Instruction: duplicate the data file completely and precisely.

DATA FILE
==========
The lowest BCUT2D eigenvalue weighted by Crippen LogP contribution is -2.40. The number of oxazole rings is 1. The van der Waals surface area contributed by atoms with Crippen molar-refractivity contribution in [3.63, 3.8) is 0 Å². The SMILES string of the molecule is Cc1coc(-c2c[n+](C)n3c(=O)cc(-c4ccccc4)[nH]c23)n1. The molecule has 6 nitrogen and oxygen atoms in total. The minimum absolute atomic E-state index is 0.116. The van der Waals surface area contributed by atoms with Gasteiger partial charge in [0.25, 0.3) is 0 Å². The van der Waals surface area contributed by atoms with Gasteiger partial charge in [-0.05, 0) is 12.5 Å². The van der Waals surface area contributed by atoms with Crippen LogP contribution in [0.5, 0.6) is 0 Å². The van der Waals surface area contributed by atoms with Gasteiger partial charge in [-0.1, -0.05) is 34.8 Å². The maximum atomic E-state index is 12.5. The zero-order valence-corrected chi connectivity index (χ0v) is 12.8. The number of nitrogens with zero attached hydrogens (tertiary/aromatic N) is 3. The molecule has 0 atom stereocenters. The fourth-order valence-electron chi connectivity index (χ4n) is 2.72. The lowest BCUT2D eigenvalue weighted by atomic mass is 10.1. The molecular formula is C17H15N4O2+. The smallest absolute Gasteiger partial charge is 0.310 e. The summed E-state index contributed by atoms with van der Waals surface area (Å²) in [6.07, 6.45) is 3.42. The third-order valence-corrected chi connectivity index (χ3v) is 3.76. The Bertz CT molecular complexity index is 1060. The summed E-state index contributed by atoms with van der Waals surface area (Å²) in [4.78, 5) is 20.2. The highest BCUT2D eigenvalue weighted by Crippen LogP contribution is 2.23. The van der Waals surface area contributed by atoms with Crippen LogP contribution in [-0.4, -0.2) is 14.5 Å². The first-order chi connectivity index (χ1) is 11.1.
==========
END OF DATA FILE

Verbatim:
The lowest BCUT2D eigenvalue weighted by Crippen LogP contribution is -2.40. The number of oxazole rings is 1. The van der Waals surface area contributed by atoms with Crippen molar-refractivity contribution in [3.63, 3.8) is 0 Å². The SMILES string of the molecule is Cc1coc(-c2c[n+](C)n3c(=O)cc(-c4ccccc4)[nH]c23)n1. The molecule has 6 nitrogen and oxygen atoms in total. The minimum absolute atomic E-state index is 0.116. The van der Waals surface area contributed by atoms with Gasteiger partial charge in [0.25, 0.3) is 0 Å². The van der Waals surface area contributed by atoms with Gasteiger partial charge in [-0.05, 0) is 12.5 Å². The van der Waals surface area contributed by atoms with Crippen LogP contribution in [0.5, 0.6) is 0 Å². The van der Waals surface area contributed by atoms with Gasteiger partial charge in [-0.1, -0.05) is 34.8 Å². The maximum atomic E-state index is 12.5. The zero-order valence-corrected chi connectivity index (χ0v) is 12.8. The number of nitrogens with zero attached hydrogens (tertiary/aromatic N) is 3. The molecule has 0 atom stereocenters. The fourth-order valence-electron chi connectivity index (χ4n) is 2.72. The lowest BCUT2D eigenvalue weighted by atomic mass is 10.1. The molecular formula is C17H15N4O2+. The smallest absolute Gasteiger partial charge is 0.310 e. The summed E-state index contributed by atoms with van der Waals surface area (Å²) in [6.07, 6.45) is 3.42. The third-order valence-corrected chi connectivity index (χ3v) is 3.76. The Bertz CT molecular complexity index is 1060. The summed E-state index contributed by atoms with van der Waals surface area (Å²) in [4.78, 5) is 20.2. The highest BCUT2D eigenvalue weighted by Crippen LogP contribution is 2.23. The van der Waals surface area contributed by atoms with Crippen LogP contribution in [-0.4, -0.2) is 14.5 Å². The first-order chi connectivity index (χ1) is 11.1.